The universe is a dangerous place for humanity—and it’s about to become far more dangerous. Three races that humans have clashed with before have allied to halt our expansion into space. Their linchpin: the turncoat military scientist Charles Boutin, who knows the CDF’s biggest military secrets. To prevail, the CDF must find out why Boutin did what he did.

Jared Dirac is the only human who can provide answers — a superhuman hybrid, created from Boutin’s DNA, Jared’s brain should be able to access Boutin’s electronic memories. But when the memory transplant appears to fail, Jared is given to the Ghost Brigades.

At first, Jared is a perfect soldier, but as Boutin’s memories slowly surface, Jared begins to intuit the reason’s for Boutin’s betrayal. As Jared desperately hunts for his “father,” he must also come to grips with his own choices. Time is running out: The alliance is preparing its offensive, and some of them plan worse things than humanity’s mere military defeat…

The Ghost Brigades by John Scalzi

My rating: 4 of 5 stars


I just loved the witty humor, the science, the mere confirmation through human observation.

I listened to this one via audiobook, narrated by William Dufris, which was excellent.

I loved the speculation, the licorice, the confrontation, the human discovery. Some parts droned on a bit, I really wanted to know John Perry again, and a little more concrete and emotional connection between the characters (yet while side characters to maintain their distinction) and the direction the overall plot trajectory, but I’m looking forward to continuing on in the series.



View all my reviews

Advertisements
Categories
Audiobooks Book Reviews Books Fantasy Featured Fiction Horror Science Fiction

The Ocean at the End of the Lane by Neil Gaiman

Advertisements

Sussex, England. A middle-aged man returns to his childhood home to attend a funeral. Although the house he lived in is long gone, he is drawn to the farm at the end of the road, where, when he was seven, he encountered a most remarkable girl, Lettie Hempstock, and her mother and grandmother. He hasn’t thought of Lettie in decades, and yet as he sits by the pond (a pond that she’d claimed was an ocean) behind the ramshackle old farmhouse, the unremembered past comes flooding back. And it is a past too strange, too frightening, too dangerous to have happened to anyone, let alone a small boy.

Forty years earlier, a man committed suicide in a stolen car at this farm at the end of the road. Like a fuse on a firework, his death lit a touchpaper and resonated in unimaginable ways. The darkness was unleashed, something scary and thoroughly incomprehensible to a little boy. And Lettie—magical, comforting, wise beyond her years—promised to protect him, no matter what.

A groundbreaking work from a master, The Ocean at the End of the Lane is told with a rare understanding of all that makes us human, and shows the power of stories to reveal and shelter us from the darkness inside and out. It is a stirring, terrifying, and elegiac fable as delicate as a butterfly’s wing and as menacing as a knife in the dark.

The Ocean at the End of the Lane by Neil Gaiman

My rating: 5 of 5 stars


I thought this was great. I listened to it via audiobook, narrated by the author himself, which I’d highly recommend.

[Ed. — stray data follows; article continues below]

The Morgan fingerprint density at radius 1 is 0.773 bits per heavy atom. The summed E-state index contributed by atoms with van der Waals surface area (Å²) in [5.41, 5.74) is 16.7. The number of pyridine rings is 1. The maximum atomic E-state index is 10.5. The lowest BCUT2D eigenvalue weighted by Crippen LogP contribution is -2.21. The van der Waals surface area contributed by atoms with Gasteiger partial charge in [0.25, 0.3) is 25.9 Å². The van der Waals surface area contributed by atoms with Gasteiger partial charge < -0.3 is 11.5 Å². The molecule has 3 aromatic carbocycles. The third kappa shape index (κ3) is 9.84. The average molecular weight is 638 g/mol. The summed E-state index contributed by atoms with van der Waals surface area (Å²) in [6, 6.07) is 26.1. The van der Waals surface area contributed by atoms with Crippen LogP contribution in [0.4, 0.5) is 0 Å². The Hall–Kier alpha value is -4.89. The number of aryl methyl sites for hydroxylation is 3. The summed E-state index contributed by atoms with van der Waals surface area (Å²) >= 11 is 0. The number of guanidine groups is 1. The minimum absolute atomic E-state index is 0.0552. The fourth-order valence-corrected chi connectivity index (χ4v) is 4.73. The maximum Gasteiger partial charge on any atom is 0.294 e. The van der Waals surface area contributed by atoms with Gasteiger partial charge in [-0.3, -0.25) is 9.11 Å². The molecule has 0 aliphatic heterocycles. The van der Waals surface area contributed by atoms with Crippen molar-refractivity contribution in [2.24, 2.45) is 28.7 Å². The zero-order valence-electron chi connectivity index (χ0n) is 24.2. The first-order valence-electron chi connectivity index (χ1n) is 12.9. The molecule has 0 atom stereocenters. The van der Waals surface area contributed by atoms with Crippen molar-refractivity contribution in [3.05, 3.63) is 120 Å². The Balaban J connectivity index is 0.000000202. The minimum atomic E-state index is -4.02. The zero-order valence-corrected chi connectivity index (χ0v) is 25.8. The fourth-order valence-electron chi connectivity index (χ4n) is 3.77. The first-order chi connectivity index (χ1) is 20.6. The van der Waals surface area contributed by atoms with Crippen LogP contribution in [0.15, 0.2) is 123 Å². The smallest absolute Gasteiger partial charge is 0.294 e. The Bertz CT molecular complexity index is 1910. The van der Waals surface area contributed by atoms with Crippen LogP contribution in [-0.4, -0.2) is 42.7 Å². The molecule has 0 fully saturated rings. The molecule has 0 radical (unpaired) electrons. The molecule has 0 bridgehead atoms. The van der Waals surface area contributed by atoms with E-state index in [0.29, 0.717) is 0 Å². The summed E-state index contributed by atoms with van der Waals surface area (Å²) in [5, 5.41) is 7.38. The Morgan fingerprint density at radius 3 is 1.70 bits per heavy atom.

The writing, the story, really captured the innocence, both literal and magical thinking of a child, yet was palatable as an adult reader.

Kittens, staircases, hidden places, wormholes, riddle-like quests. Curiosity, the feeling of getting in trouble, being disciplined, friendships, dangers and fears, and dinner manners. All the themes, concepts, and individual interpretation shared, making for a really compelling read.



View all my reviews

Advertisements
Categories
Adventure Audiobooks Book Clubs Book Reviews Books Classics Featured Fiction Science Fiction

Journey to the Center of the Earth (Extraordinary Voyages #3) by Jules Verne

Advertisements

The intrepid Professor Liedenbrock embarks upon the strangest expedition of the nineteenth century: a journey down an extinct Icelandic volcano to the Earth’s very core. In his quest to penetrate the planet’s primordial secrets, the geologist–together with his quaking nephew Axel and their devoted guide, Hans–discovers an astonishing subterranean menagerie of prehistoric proportions. Verne’s imaginative tale is at once the ultimate science fiction adventure and a reflection on the perfectibility of human understanding and the psychology of the questor.

Journey to the Center of the Earth (Extraordinary Voyages, #3)Journey to the Center of the Earth by Jules Verne

My rating: 4 of 5 stars

This was great. I read this one for Life’s Library Book Club. I enjoyed it as an audiobook, narrated by Simon Prebble.

I loved the original movie from 1959. In this book, as a new post movie read for me, I also loved how the story unfolded, though I must say it was difficult to put aside the ideas I already knew from the movie and not miss on all the nonstop action that drove the storyline home.

The story was a little slow to start though. I couldn’t wait to get to the actual journey part. The build up was important but slow from this aspect, but when it took off, the story became a little more alive to me.

I don’t think I ever remembered it taking place in Iceland, so I really appreciated all the insight into Icelandic scenery and culture.

The thought put into the science fiction aspects were my favorite part. Thoughts about lighting to view the center of the earth, taking note of how one could possibly do this in the presence of gasses. Discussion about the actual physical space, liquid or solidarity. The discussions that took place among the characters to evaluate this. I just loved all the ideas that were studied and explored.